Drift analysis says MH370 likely crashed north of search

Flight officer Gharazeddine looks out of a RAAF AP-3C Orion as it flies over the southern Indian Ocean during the search for missing flight MH370

Flight officer Gharazeddine looks out of a RAAF AP-3C Orion as it flies over the southern Indian Ocean during the search for missing flight MH370

CANBERRA, Australia (AP) — Analysis of a genuine Boeing 777 wing flap has reaffirmed experts' opinion that a missing Malaysian airliner most likely crashed north of an abandoned search area in the Indian Ocean, officials said Friday.

A A$200 million (€140.64 million) search for the aircraft, which went missing in 2014 with 239 people onboard, was suspended when the two nations rejected a recommendation to search north of the 120,000sq km area already canvassed, saying the new area was too imprecise.

David Griffin of the Commonwealth Scientific and Industrial Research Organisation (Csiro) said, "Testing an actual flaperon [wing part] has added an extra level of assurance to the findings from our earlier drift modelling work".

But relatives pleaded for the search to be extended following analysis by Australian and global experts released in December that concluded the aircraft was not in the search zone but may be further north.

The new research by the CSIRO involved releasing into the ocean off Tasmania replicas of the part of the wing called a flaperon which washed up on the French Indian Ocean island of Reunion in July 2015, which was subsequently confirmed to be from MH370.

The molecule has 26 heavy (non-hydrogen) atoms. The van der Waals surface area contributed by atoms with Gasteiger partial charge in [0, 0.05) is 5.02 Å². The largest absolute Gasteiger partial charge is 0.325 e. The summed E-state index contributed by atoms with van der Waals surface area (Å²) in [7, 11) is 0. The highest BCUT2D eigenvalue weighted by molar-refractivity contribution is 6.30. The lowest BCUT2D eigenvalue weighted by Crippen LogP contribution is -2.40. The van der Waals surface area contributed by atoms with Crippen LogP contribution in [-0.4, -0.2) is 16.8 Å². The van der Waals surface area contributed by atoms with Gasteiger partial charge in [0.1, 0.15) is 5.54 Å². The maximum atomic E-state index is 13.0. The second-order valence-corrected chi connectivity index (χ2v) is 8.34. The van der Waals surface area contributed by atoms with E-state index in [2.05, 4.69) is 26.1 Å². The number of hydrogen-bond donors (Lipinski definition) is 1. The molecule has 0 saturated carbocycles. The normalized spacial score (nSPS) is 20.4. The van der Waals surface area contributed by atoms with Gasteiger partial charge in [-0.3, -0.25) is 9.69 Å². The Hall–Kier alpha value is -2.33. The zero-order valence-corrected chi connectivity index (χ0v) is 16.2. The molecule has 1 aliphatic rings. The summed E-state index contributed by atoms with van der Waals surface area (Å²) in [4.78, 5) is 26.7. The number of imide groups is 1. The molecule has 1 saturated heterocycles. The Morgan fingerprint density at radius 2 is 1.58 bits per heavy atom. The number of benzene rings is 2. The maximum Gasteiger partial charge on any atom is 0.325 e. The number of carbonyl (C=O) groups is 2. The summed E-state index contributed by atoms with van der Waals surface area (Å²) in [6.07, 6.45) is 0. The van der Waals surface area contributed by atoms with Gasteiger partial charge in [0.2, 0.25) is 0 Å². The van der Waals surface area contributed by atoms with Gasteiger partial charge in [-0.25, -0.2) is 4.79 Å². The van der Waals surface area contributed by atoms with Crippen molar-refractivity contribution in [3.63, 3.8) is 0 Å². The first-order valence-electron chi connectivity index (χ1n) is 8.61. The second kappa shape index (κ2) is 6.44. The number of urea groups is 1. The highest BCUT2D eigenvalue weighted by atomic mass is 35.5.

The scientists reached this conclusion by analysing drift modelling of a real part of a Boeing 777. "Those replicas had been made of wood and steel, and were created to float and behave like the original". The National Transportation Safety Board (NTSB) of the United States was able to assist in sourcing a genuine flaperon of the same model. France is conducting its own investigation and has not handed over the Reunion Island flaperon to the wider investigation.

'The arrival of MH370´s flaperon at La Reunion in July 2015 now makes ideal sense'.

"We add both together in our model to simulate the drift across the ocean, then compare the results with observations of where debris was and wasn't found, in order to deduce the location of the aircraft".

A woman looks at messages of support left for family members and passengers onboard the missing Malaysia Airlines Flight MH370 at the Kuala Lumpur International Airport (KLIA) in Sepang, outside Kuala Lumpur March 18, 2014.

This search area comprises thin strips either side of the previously-searched strip close to the 7th arc.

'We can not be absolutely certain, but that is where all the evidence we have points us, and this new work leaves us more confident in our findings'.

It supported the December review's findings by a team of global and Australian experts who re-examined all the data used to define the original search zone that the wreckage was most likely within a 25,000-square kilometer (9,700-square mile) area on the northern boundary of the last search zone.